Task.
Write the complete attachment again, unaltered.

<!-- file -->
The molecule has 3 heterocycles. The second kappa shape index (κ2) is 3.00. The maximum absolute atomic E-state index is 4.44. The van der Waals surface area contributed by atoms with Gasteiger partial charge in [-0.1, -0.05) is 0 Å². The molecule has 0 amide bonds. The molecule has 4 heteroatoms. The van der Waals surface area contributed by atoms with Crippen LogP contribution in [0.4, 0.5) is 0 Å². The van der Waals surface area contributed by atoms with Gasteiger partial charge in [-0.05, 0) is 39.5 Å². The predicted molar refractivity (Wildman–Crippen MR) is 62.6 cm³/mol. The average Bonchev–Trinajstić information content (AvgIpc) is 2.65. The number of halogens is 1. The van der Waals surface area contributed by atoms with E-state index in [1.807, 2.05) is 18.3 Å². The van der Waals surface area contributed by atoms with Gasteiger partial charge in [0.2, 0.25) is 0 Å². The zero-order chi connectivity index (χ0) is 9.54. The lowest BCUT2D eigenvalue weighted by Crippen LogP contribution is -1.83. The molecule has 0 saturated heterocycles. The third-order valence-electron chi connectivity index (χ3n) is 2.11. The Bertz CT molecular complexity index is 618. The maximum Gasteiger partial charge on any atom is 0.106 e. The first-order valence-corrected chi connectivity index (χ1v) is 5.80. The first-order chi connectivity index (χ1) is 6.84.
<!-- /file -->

The molecule has 3 heterocycles. The second kappa shape index (κ2) is 3.00. The maximum absolute atomic E-state index is 4.44. The van der Waals surface area contributed by atoms with Gasteiger partial charge in [-0.1, -0.05) is 0 Å². The molecule has 0 amide bonds. The molecule has 4 heteroatoms. The van der Waals surface area contributed by atoms with Crippen LogP contribution in [0.4, 0.5) is 0 Å². The van der Waals surface area contributed by atoms with Gasteiger partial charge in [-0.05, 0) is 39.5 Å². The predicted molar refractivity (Wildman–Crippen MR) is 62.6 cm³/mol. The average Bonchev–Trinajstić information content (AvgIpc) is 2.65. The number of halogens is 1. The van der Waals surface area contributed by atoms with E-state index in [1.807, 2.05) is 18.3 Å². The van der Waals surface area contributed by atoms with Gasteiger partial charge in [0.2, 0.25) is 0 Å². The zero-order chi connectivity index (χ0) is 9.54. The lowest BCUT2D eigenvalue weighted by Crippen LogP contribution is -1.83. The molecule has 0 saturated heterocycles. The third-order valence-electron chi connectivity index (χ3n) is 2.11. The Bertz CT molecular complexity index is 618. The maximum Gasteiger partial charge on any atom is 0.106 e. The first-order valence-corrected chi connectivity index (χ1v) is 5.80. The first-order chi connectivity index (χ1) is 6.84.